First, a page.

Sounded out: Controversy over Paine dismissal as India seize control

Tim Paine was left stunned by a controversial DRS call that compounded Australia's woes with the bat, leaving the hosts needing another miracle from their prized attack to avoid defeat in the second Test.

Irrepressible India seized control of the game on Monday after another substandard performance by Australia's top six left selectors with more questions over the side's batting heading into the New Year's Test.

Tim Paine’s dismissal, and the Snicko sound reading that appeared to come after the ball had passed the bat.Credit:Twitter

Paine rescued his team in Adelaide but was denied the chance to do it again when umpire Paul Reiffel's decision was overturned despite seemingly inconclusive evidence from technology, which showed a spike in Snicko after the ball had passed the bat.

Paine was adamant he had not nicked it when the review was called, a view echoed by spin great Shane Warne, who believed the noise was created by the captain scraping his boot along the pitch.

Former ICC umpires boss Simon Taufel, however, defended the video umpire Paul Wilson. Rahane called for a review immediately.

"Light does travel faster than sound … that's why there is that little bit of timing difference," Taufel said on Channel Seven.

The Australians, though, were bemused the skipper was sent packing given they had been on the wrong end of a similar decision with the ball to Cheteshwar Pujara a day earlier.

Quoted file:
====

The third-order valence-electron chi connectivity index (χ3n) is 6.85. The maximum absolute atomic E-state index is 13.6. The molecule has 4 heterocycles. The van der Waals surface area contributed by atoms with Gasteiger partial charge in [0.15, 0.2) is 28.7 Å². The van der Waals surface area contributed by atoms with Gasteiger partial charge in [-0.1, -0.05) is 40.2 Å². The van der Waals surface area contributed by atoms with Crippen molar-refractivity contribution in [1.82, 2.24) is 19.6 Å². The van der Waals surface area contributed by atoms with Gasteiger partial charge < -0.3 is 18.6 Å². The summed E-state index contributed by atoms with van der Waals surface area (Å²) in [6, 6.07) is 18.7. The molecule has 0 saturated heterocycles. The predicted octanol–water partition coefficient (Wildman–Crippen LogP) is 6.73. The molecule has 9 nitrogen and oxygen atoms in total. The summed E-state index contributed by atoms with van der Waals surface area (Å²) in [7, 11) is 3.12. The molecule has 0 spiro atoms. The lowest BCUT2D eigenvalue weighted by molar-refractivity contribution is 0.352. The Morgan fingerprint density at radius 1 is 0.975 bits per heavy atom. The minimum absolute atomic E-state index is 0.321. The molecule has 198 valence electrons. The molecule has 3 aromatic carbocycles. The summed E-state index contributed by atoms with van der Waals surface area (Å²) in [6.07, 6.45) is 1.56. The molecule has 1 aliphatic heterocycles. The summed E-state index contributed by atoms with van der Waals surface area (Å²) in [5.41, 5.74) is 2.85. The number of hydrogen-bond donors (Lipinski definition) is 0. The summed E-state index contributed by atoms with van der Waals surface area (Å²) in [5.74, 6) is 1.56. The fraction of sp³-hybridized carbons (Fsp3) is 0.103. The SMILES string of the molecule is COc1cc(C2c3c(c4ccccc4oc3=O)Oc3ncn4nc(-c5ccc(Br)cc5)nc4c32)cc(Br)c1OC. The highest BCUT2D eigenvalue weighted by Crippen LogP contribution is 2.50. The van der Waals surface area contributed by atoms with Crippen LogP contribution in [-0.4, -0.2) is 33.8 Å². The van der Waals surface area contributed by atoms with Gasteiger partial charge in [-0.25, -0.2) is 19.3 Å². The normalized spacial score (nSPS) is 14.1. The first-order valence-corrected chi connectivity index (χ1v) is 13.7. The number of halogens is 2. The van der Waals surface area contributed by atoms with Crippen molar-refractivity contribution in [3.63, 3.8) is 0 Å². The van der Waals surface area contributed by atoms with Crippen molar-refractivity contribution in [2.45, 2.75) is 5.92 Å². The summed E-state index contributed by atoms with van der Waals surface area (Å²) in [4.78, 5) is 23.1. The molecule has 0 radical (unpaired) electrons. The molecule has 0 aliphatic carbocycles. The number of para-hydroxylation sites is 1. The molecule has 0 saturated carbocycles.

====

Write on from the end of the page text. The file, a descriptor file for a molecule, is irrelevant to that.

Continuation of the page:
"From what I've seen, it looked quite similar to the call yesterday that we actually referred," Matthew Wade said. "From all reports and from what I've seen, Snicko showed a similar thing. One was given out, one was given not out. That's the way the cookie crumbles."

Nathan Lyon is on a hat-trick in the second innings after Australia cleaned up India's tail, claiming the final five wickets for 32 runs only for the batsmen to falter again.

An inexperienced Australian batting line-up struggled two years ago but the return of David Warner and Steve Smith, combined with the rapid improvement of Marnus Labuschagne, meant this side had three world-class batsmen not available when the sides last met.

However, Warner is injured, Labuschagne is struggling being the hunted and Smith is a shadow of the batsman once hailed as the best since Don Bradman.

The superstar No.4 made eight, taking his series tally to 10 runs, with India increasingly confident they have a game plan to quell a man who usually makes life miserable for their bowlers.

Teams have paid a heavy price preying on Smith's pads but the Indians have turned his strength into a weakness, setting leg-side dominated fields to dry up his scoring. Attempting to squeeze a ball fine, Smith had his leg stump disturbed by Jasprit Bumrah.

Australia's second-tier batsmen continue to let them down, though Wade battled hard for 40 in the unfamiliar role of opening.

Travis Head threw his wicket away on 17, flashing at a wide one from Mohammed Siraj, while Burns's technique was exposed again, caught behind for four. Worse still, he squandered a review.

Former Test captain Ricky Ponting said Burns, with 125 runs from 13 first-class innings at 10.4, was in "sheer panic mode".

"If [David] Warner comes back then, unfortunately, I think right now it probably has to be Burns that goes," Ponting said on Channel Seven.

"I think the next Test is on the seventh, so plenty of time for him to get fully fit. With his record, David Warner walks back into the side."

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